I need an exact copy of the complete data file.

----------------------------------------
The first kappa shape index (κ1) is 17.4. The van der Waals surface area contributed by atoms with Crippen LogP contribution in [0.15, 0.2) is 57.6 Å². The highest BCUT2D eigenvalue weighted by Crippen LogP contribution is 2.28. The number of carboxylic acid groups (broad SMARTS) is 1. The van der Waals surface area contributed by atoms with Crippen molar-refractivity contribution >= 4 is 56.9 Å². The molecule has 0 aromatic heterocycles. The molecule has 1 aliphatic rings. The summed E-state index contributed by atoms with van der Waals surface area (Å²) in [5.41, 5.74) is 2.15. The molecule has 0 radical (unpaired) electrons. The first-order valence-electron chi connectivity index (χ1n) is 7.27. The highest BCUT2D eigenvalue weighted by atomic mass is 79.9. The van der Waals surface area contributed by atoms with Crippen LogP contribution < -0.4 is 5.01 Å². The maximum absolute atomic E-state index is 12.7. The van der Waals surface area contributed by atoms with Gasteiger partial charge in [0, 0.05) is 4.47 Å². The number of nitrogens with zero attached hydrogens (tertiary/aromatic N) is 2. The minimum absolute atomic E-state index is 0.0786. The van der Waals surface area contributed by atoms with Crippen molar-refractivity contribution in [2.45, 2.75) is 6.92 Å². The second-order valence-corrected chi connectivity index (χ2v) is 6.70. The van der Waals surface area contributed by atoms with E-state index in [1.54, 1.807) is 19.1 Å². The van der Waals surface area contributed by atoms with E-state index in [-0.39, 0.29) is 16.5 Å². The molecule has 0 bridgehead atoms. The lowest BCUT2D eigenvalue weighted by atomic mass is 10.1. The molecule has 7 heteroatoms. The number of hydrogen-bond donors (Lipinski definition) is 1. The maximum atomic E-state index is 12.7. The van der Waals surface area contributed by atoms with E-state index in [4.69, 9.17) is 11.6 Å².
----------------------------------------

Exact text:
The first kappa shape index (κ1) is 17.4. The van der Waals surface area contributed by atoms with Crippen LogP contribution in [0.15, 0.2) is 57.6 Å². The highest BCUT2D eigenvalue weighted by Crippen LogP contribution is 2.28. The number of carboxylic acid groups (broad SMARTS) is 1. The van der Waals surface area contributed by atoms with Crippen molar-refractivity contribution >= 4 is 56.9 Å². The molecule has 0 aromatic heterocycles. The molecule has 1 aliphatic rings. The summed E-state index contributed by atoms with van der Waals surface area (Å²) in [5.41, 5.74) is 2.15. The molecule has 0 radical (unpaired) electrons. The first-order valence-electron chi connectivity index (χ1n) is 7.27. The highest BCUT2D eigenvalue weighted by atomic mass is 79.9. The van der Waals surface area contributed by atoms with Crippen LogP contribution < -0.4 is 5.01 Å². The maximum absolute atomic E-state index is 12.7. The van der Waals surface area contributed by atoms with Gasteiger partial charge in [0, 0.05) is 4.47 Å². The number of nitrogens with zero attached hydrogens (tertiary/aromatic N) is 2. The minimum absolute atomic E-state index is 0.0786. The van der Waals surface area contributed by atoms with Crippen molar-refractivity contribution in [2.45, 2.75) is 6.92 Å². The second-order valence-corrected chi connectivity index (χ2v) is 6.70. The van der Waals surface area contributed by atoms with E-state index in [1.54, 1.807) is 19.1 Å². The van der Waals surface area contributed by atoms with E-state index in [-0.39, 0.29) is 16.5 Å². The molecule has 0 bridgehead atoms. The lowest BCUT2D eigenvalue weighted by atomic mass is 10.1. The molecule has 7 heteroatoms. The number of hydrogen-bond donors (Lipinski definition) is 1. The maximum atomic E-state index is 12.7. The van der Waals surface area contributed by atoms with E-state index in [4.69, 9.17) is 11.6 Å².